Thursday 8th October 1936
Legal bans on objectionable political movements have proved down the ages to be almost invariably futile. The Front Populaire had banned Colonel de la Roque’s Croix de Feu movement in June, but he had simply set up the Parti Social Français to continue its work. The Croix de Feu began as an ex-servicemen’s association and it certainly displayed extreme right wing tendencies; its death's head emblem was to say the least ill-chosen, but it remains hotly debated as to how much it was proto-Fascist. It was vigorously nationalistic and thus did not indulge in the same ambiguous relationship with Nazism and Italian Fascism observed in the far right of other countries. Its potential threat to the government lay more in the kind of street action it had promoted in February 1934, when demonstrations and massive riots triggered by a huge financial scandal involving many established politicians , almost brought down the government.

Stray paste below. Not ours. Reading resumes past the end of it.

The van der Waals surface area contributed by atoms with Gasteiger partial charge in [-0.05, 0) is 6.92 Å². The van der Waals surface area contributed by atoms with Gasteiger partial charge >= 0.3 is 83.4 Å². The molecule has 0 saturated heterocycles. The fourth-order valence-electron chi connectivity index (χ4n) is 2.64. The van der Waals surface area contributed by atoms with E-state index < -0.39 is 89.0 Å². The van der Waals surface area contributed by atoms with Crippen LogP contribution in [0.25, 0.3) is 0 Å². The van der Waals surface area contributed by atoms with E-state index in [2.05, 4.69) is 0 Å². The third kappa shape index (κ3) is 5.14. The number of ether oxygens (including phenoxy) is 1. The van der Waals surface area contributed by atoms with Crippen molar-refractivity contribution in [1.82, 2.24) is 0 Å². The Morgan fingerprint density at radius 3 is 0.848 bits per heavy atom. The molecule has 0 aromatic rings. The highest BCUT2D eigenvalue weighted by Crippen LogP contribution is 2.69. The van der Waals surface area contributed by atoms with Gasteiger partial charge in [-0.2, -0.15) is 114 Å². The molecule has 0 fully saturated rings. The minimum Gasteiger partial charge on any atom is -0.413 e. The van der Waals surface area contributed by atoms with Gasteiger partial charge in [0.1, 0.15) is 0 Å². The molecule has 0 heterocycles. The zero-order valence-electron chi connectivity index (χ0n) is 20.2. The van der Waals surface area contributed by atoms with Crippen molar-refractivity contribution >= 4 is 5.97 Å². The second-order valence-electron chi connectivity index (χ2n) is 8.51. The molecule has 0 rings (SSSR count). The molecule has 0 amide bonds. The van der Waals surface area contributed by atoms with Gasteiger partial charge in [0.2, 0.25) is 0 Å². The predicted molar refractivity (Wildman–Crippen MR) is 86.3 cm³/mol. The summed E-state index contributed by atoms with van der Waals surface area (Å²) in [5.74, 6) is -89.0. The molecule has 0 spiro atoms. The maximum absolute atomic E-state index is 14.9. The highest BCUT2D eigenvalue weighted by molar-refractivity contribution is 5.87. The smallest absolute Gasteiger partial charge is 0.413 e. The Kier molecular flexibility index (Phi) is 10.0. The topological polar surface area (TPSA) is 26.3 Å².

The offices of the Parti Social Français and the private houses of Colonel de la Roque and other leaders were raided and documents seized. A German dagger bearing a Swastika appears to have been the only vaguely compromising object found. The confiscated membership lists merely offered utterly unsurprising proof that the Parti Social Français was only the Croix de Feu under another name. The Colonel took full advantage to class a legal charge against him with the noine wound stripes that he had received in the Great War. It is hard to escape the conclusion that the whole thing was a feeble stunt to distract attention from the Front Populaire’s other woes and bolster its left-wing credentials in the face of Communist militancy.